Trevor Hoffman Finds His Perfect Ending
That Trevor Hoffman is going from retirement to the place where he most belongs -- the San Diego Padres -- is a reminder that prunes can become lemonade, in time.
When the all-time saves leader left the Padres two winters ago, he blasted the club for how it handled his departure. (And not without good reason.) Hoffman and his agent weren't blameless, either. The messy public rift stained both the franchise icon and Padres management, from owner John Moores down to CEO Sandy Alderson and general manager Kevin Towers.
Make no mistake: the decision for Hoffman to move on, so that Heath Bell could assume the closer's job, was the right one. But the club told Hoffman by phone that it was pulling its offer. Later, Hoffman described the club as dysfunctional, and went on about it.
As it should be, the Padres and Hoffman are partners again. Padres CEO and Vice Chairman Jeff Moorad told FanHouse that Hoffman will work as a special assistant who will report to club president Tom Garfinkel.
"Trevor is clearly one of the most important players in our club's history, if not the most important personality," said Moorad, who worked for the Arizona Diamondbacks two winters ago before agreeing to buy the San Diego club. "It seems only appropriate for him to rejoin the Padres' family, and we're thrilled that he was open to doing that."
Hoffman told MLB.com that his pitching career is over because he can't perform up to his expectations. He had a 5.89 ERA this year for the Brewers, one year after giving Milwaukee 37 saves and a 1.83 ERA. The bulk of his spectacular career came with the Padres, who traded for him in 1993.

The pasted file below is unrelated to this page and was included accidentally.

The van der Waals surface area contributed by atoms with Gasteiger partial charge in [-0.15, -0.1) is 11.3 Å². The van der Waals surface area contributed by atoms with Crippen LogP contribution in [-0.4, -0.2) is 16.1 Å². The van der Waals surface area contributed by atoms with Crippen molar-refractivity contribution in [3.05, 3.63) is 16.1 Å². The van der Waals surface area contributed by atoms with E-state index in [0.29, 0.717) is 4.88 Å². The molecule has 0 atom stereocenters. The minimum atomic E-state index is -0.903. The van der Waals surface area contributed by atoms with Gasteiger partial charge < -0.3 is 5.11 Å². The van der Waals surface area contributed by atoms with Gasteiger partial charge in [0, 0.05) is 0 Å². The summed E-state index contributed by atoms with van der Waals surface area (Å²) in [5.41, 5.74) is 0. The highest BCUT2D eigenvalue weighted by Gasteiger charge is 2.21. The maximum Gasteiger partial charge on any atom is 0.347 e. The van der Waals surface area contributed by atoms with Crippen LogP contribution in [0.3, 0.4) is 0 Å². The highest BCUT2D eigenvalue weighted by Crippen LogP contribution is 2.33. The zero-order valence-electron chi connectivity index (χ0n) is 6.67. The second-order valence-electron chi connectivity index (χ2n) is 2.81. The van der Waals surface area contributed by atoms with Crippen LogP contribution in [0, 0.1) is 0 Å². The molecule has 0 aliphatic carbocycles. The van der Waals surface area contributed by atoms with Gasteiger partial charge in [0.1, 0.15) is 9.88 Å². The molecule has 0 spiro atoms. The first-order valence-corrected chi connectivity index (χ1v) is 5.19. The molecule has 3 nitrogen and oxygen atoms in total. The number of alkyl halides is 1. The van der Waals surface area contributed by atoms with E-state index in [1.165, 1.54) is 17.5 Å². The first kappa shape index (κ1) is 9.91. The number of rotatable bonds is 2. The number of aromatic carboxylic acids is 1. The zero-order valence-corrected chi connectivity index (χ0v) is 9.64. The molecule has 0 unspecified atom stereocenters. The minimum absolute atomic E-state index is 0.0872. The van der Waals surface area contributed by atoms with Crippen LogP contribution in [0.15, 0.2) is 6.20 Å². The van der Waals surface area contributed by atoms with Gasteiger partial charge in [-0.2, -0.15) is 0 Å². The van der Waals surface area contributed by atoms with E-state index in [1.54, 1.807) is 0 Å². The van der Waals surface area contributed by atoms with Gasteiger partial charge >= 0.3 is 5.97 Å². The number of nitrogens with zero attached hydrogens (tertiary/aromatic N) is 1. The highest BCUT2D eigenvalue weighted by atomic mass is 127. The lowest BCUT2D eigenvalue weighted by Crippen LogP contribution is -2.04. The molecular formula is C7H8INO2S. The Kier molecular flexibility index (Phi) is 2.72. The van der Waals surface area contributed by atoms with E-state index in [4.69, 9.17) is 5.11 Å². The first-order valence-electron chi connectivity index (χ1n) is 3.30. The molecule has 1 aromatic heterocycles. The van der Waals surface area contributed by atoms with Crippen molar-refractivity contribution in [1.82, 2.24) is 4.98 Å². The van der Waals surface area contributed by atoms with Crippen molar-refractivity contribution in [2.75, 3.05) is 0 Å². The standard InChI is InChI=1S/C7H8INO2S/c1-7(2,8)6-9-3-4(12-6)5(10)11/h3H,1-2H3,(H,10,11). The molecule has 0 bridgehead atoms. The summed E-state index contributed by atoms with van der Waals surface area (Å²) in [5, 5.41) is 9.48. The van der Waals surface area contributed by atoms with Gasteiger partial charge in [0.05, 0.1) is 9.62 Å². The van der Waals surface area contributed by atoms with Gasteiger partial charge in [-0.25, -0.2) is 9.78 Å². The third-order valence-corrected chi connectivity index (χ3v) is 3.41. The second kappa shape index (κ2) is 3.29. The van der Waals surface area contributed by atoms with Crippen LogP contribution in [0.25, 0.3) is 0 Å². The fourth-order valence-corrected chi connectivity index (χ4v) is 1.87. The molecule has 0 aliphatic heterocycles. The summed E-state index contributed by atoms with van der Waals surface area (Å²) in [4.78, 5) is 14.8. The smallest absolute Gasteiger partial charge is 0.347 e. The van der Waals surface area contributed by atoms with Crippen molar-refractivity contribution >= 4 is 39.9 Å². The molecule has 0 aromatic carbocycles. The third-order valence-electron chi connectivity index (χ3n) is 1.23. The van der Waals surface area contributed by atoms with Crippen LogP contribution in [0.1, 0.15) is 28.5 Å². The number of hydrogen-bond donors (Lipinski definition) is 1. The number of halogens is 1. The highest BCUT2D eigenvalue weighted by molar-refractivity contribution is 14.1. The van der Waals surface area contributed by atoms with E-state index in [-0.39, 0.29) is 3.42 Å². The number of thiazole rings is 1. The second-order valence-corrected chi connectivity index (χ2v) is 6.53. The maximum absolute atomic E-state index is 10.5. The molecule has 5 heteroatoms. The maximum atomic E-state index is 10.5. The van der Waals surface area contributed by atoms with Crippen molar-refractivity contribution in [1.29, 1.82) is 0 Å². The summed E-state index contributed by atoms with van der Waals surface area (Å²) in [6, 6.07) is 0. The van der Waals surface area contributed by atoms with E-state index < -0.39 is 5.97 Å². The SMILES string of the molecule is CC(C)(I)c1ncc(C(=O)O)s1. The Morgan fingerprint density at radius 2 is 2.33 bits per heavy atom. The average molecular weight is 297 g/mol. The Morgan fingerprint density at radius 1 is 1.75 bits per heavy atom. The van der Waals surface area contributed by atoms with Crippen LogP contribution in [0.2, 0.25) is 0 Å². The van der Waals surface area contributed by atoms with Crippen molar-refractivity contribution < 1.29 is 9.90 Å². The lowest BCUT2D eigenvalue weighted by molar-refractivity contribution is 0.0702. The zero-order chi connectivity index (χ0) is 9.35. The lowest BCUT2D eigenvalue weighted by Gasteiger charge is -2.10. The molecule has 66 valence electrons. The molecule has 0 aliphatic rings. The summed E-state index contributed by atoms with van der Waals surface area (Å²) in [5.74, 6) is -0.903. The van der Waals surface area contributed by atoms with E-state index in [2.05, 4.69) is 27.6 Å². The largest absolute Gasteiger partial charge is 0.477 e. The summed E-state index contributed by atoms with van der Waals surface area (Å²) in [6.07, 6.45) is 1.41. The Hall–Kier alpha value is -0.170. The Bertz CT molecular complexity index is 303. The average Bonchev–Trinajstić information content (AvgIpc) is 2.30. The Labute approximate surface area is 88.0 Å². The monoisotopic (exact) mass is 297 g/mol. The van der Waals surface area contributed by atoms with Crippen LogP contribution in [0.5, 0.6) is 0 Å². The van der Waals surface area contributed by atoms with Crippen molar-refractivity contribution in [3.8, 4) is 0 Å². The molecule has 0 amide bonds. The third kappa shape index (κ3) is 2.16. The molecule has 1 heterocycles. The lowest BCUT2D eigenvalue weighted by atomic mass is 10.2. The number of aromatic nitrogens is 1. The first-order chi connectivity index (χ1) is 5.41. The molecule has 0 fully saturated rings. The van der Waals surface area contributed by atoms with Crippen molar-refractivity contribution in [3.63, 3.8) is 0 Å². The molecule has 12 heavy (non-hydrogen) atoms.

Moorad said Hoffman, 43, will spend most of the year "familiarizing himself with a variety of departments, including baseball operations," before deciding where to concentrate his efforts.
A few thoughts on Hoffman's career:
• My fellow baseball writers would be wise to elect Hoffman into the Hall of Fame five years hence. While saves tend to be overvalued, Hoffman was a dominant and durable closer for most of his 18-year career. He went nearly a decade without blowing consecutive save chances. His ERA+ of 141, per Baseball-Reference.com, ranks 14th all-time and first among NL relievers. Hoffman was a very good closer on four of the five Padres teams that reached the playoffs.
• Many of my fellow San Diegans overstate Hoffman's excellence when they describe him as the best closer of all-time (he's still introduced as such at Petco Park). Mariano Rivera, as Hoffman has recognized, is the best closer of all-time. Hoffman was great. Rivera was, and is, surreal great. Beyond his gaudy postseason exploits, his 204 ERA+ is the best of all-time.
• With 43 saves, Rivera would pass Hoffman. That seems likely.
• For most of his career, Hoffman could've told hitters that his "Bugs Bunny" changeup was coming and still had good results. An exception was Dante Bichette, a former Rockies slugger who would sit on that pitch and sometimes hit it very far.
• Hoffman was outspoken about perceived steroid use in baseball, at a time when many ballplayers said little about the subject, yet he told me in March that pitching in the year most synonymous with the Steroid Era -- 1998 -- had its advantages.
"It made me concentrate more," he said, implying that his margin for error was less because already good hitters had become better through ill-gotten gains in batspeed and confidence.
Coincidentally or not, Hoffman's best season came in 1998. He had 53 saves and a 1.48 ERA for a 98-victory team that would reach the World Series. All things considered, it was a season for the ages.